Integration Nightmare

Stories of a badly integrated immigrant

This is a story about bread. And politics. But mostly bread.

My life was always connected with bread. And if word “bread” wakes up in your head some loafs of ciabatta or baguette or some fancy bread from middle east let's forget about it. Bread is black and it has several names, but most of it tastes the same. Black bread is really important in belarusian culture. Old tradition says that you should great people with bread (black one, of course) and salt. In fact, I visited several weddings where this bread and salt was one of the procedures to go through.

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Seit nun drei Wochen finden auf den Straßen von Belarus Proteste gegen den Diktator Lukaschenko statt. Er ist der erste und einzige gewählte Präsident der Republik Belarus, der das Land seit 26 Jahren regiert. Im Internet gibt es eine Menge Meinungen über ihn. Einige glauben, dass er ein Leuchtfeuer der Hoffnung für den Kampf gegen den westlichen Imperialismus ist, während andere wissen, dass er ein verdammter Psycho ist, der bereit ist zu töten, um an der Macht zu bleiben. Dieser Text geht auf einige Argumente ein, die in anarchistischen und linken Kreisen auf der ganzen Welt online geführt werden. Und am Ende werde ich versuchen zu antworten, wird Belarus frei sein, wenn Lukaschenko stirbt?

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For the third week, protests are happening on the streets of Belarus against dictator Lukashenko. He is the first and only elected president of Republic of Belarus ruling the country for last 26 years. There are a lot of opinions on the internet about him. Some believe that he is a beacon of hope for the struggle against western imperialism, while others know that he is bloody psycho ready to kill to stay in power. This text will go through some arguments that are going on online all around the world in anarchist and leftist circles. And at the end I will try to answer, will Belarus be free if Lukashenko dies?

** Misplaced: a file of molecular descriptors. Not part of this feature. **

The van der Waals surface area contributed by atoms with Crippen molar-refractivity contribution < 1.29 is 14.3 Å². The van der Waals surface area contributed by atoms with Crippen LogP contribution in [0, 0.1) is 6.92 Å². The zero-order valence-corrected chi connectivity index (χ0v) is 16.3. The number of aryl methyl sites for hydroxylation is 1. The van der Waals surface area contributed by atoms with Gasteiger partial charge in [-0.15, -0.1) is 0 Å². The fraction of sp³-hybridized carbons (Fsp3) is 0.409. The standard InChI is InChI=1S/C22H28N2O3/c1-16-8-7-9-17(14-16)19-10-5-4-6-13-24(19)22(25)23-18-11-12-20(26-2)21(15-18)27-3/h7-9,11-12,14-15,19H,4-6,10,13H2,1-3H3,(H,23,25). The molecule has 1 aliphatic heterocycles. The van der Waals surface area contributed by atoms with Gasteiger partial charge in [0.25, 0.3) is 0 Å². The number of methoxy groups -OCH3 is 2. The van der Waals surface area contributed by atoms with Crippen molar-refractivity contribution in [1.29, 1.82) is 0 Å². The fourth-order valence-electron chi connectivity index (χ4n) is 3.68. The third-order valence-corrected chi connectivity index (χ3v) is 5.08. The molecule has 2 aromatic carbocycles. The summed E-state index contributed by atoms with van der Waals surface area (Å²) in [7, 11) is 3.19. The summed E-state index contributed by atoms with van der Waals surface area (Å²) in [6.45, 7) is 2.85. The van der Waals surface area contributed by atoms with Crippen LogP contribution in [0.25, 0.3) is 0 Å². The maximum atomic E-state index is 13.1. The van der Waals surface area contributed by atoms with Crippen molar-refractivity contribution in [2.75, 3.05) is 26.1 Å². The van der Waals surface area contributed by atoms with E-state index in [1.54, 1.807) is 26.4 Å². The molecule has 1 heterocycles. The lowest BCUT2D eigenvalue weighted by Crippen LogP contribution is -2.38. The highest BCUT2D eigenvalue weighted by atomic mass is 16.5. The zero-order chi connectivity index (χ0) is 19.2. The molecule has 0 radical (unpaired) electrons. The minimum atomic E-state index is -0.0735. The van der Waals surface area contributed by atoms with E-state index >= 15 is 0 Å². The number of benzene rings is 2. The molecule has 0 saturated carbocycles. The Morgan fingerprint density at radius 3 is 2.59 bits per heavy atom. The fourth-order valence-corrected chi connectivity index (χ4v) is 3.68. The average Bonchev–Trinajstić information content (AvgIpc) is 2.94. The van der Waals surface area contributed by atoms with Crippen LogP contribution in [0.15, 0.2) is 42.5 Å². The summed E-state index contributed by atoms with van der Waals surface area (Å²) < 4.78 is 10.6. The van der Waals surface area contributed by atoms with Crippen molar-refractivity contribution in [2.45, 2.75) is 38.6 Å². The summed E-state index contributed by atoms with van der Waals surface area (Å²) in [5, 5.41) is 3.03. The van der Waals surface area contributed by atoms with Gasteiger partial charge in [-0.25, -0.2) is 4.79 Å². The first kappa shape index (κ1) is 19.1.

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Moscow Death Brigade (MDB) is a band well known in Germany. Russian antifascists singing against homophobia, sexism, racism and for everything good. I rarely met people from western european left who didn't like them. It became quite annoying to answer every person the question what i think about the band. So the decision was made to write a text.

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Through my political activism I have visited a lot of house projects in Germany. However, understanding of the concept of “house project” as many other political ideas takes time. At first i thought it was a squat. And actually many people were explaining it in that way. “It is a squat. Not a real squat, we pay rent, but it is like squat” was an explanation that I got from different people in Germany.

Squatting was easier to grasp as it was little to do with the bureaucracy of the state and more with direct action. Yes squatting was not the most rosy way to live but for many people it was a form of political protest. Some part of belarusian anarchist movement got so inspired by this form of direct action that we squatted a building in Minsk in 2008 for 6 months and turned it into a social project, with presentations, political organizing and some parties.

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Originally written for Circle-A magazine